- The Ark On Superstition Mountain - A Pima Legend
- Hoh Indian Reservation
- Ho-Chunk Nation of Wisconsin has no reservation, but they have Trust Lands
- Winnebago Indian Reservation
- College of the Menominee Nation
- Menominee Indian Reservation
- I-Lon-schka Osage Ceremony
- Shawnee Tribe
- Visiting the Hopi Tribe
- Common Hopi Symbols
- Kokopelli, trickster God and fertility diety
- Most Populous Indian Reservations
- Pawnee Beliefs
- Why the Turkey Gobbles
- Unktomi and the Bad Songs
The Coharie Indian Tribe is recognized as an indian tribe by the State of North Carolina. They are descended from the Iroquoian-speaking Neusiok and Coree, as well as the Carolinan Iroquoian Tuscarora, and the Siouan Waccamaw, who occupied what is now the central portion of North Carolina. The Coharie have intermarried predominantly with the Lumbee and Tuscarora Indians of Robeson County, as well as with the Eastern Band of Cherokee Indians.
Meherrin Indian Tribe
The Meherrin Indian Tribe are the only non-reservation Indians in North Carolina who still live on their original Reservation lands. They were recognized by the state of NC in 1986. The Meherrin Nation is one of eight state-recognized Nations of Native Americans in North Carolina. They reside in rural northeastern North Carolina, near the river of the same name on the Virginia-North Carolina border.
Lumbee Tribe of North Carolina
The Lumbee Tribe is the largest indian tribe in North Carolina, the largest tribe east of the Mississippi River and the ninth largest tribe in the nation that does not have Federal Recognition. They have been recognized by the State of North Carolina since 1885.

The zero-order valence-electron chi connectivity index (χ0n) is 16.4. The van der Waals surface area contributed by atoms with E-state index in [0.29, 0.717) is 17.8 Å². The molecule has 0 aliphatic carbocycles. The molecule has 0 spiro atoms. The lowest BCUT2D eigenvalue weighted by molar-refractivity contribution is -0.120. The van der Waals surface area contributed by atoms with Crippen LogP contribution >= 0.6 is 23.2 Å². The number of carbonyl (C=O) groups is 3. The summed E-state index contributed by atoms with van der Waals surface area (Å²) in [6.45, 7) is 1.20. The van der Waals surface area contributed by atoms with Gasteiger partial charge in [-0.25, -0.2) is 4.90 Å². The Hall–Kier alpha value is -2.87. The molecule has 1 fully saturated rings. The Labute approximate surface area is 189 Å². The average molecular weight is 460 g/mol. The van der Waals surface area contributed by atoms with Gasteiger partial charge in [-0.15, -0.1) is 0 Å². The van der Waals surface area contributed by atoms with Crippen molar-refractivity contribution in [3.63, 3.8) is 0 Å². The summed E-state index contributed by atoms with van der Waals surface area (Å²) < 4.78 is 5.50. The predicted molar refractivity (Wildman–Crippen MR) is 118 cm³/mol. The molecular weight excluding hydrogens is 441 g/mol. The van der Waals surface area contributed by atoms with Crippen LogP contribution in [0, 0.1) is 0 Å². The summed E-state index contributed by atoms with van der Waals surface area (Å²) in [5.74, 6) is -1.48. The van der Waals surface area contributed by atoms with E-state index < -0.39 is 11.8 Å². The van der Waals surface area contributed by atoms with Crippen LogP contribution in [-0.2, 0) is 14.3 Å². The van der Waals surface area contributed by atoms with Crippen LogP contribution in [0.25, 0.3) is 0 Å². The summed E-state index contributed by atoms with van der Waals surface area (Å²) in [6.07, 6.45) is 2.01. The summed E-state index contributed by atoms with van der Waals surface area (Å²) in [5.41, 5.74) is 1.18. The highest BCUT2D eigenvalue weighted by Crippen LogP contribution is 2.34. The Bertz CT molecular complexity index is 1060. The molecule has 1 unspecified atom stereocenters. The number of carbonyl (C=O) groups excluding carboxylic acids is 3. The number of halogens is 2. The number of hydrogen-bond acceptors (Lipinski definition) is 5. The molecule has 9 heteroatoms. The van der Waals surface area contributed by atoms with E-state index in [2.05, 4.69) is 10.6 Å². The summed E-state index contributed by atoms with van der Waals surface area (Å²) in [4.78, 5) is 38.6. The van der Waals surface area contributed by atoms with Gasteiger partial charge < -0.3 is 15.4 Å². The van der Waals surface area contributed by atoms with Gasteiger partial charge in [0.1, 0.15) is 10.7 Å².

Ute Indian Tribe of the Uintah & Ouray Reservation
The Ute Indian Tribe of the Uintah & Ouray Reservation is made up of the Whiteriver, Uintah, and Uncompahgre bands. The Uncompahgre Ute Indians from central Colorado are one of the first documented groups of people in the world known to utilize the effect of mechanoluminescence through the use of quartz crystals to generate light, likely hundreds of years before the modern world recognized the phenomenon.
The Ark On Superstition Mountain - A Pima Legend
The Pima Indians of Arizona say that the father of all men and animals was the butterfly, Cherwit Make (earth-maker), who fluttered down from the clouds to the Blue Cliffs at the junction of the Verde and Salt Rivers, and from his own sweat made men. As the people multiplied they grew selfish and quarrelsome, so that Cherwit Make was disgusted with his handiwork and resolved to drown them all.
Native american bone marrow donors needed
Each year, thousands of American Indian and Alaska Native patients are diagnosed with life-threatening blood diseases such as leukemia and aplastic anemia. For most, their only hope for a cure is a transplant of healthy marrow or blood stem cells from someone who shares their tissue type.
History of the Buffalo Dance
The buffalo is a symbol of abundance.
Historically, Pueblo Peoples crossed the mountains to the north to hunt or trade for buffalo and bring back meat for the long winter.
Spokane Indian Reservation
The Spokane ancestral homelands were located along the Spokane River from the Idaho border to the confluence of the Spokane and Columbia Rivers. Although not participants to the early signed treaties, the Spokane Indians were recognized, and maintained their identity and ties to traditional lands.
Riding a dead horse
The tribal wisdom of the Dakota Indians passed on from generation to generation says that when you discover you are riding a dead horse, the best strategy is to dismount. In modern education and government, far more advanced strategies have emerged:
Apache migration patterns
The Athabaskan people originally lived in what is now Alaska and Northern Canada. In the 1500s they began a slow migration South. The Athabaskan people we now know as Apaches migrated as far as southern Texas and Mexico.
Hopi Tribe of Arizona
The federally recognized Hopi Tribe lives in northeastern Arizona in twelve villages on three mesas.
California Southern Athabaskan Cultures
The Southern Athabaskan speakers of California lived in Northwestern California, on the coast and inland, midway between San Francisco Bay and the Oregon border (Humboldt & northern Mendocino Counties). They included the Lassik , Mattole, Nongatl, Sinkyone, and Wailaki tribes.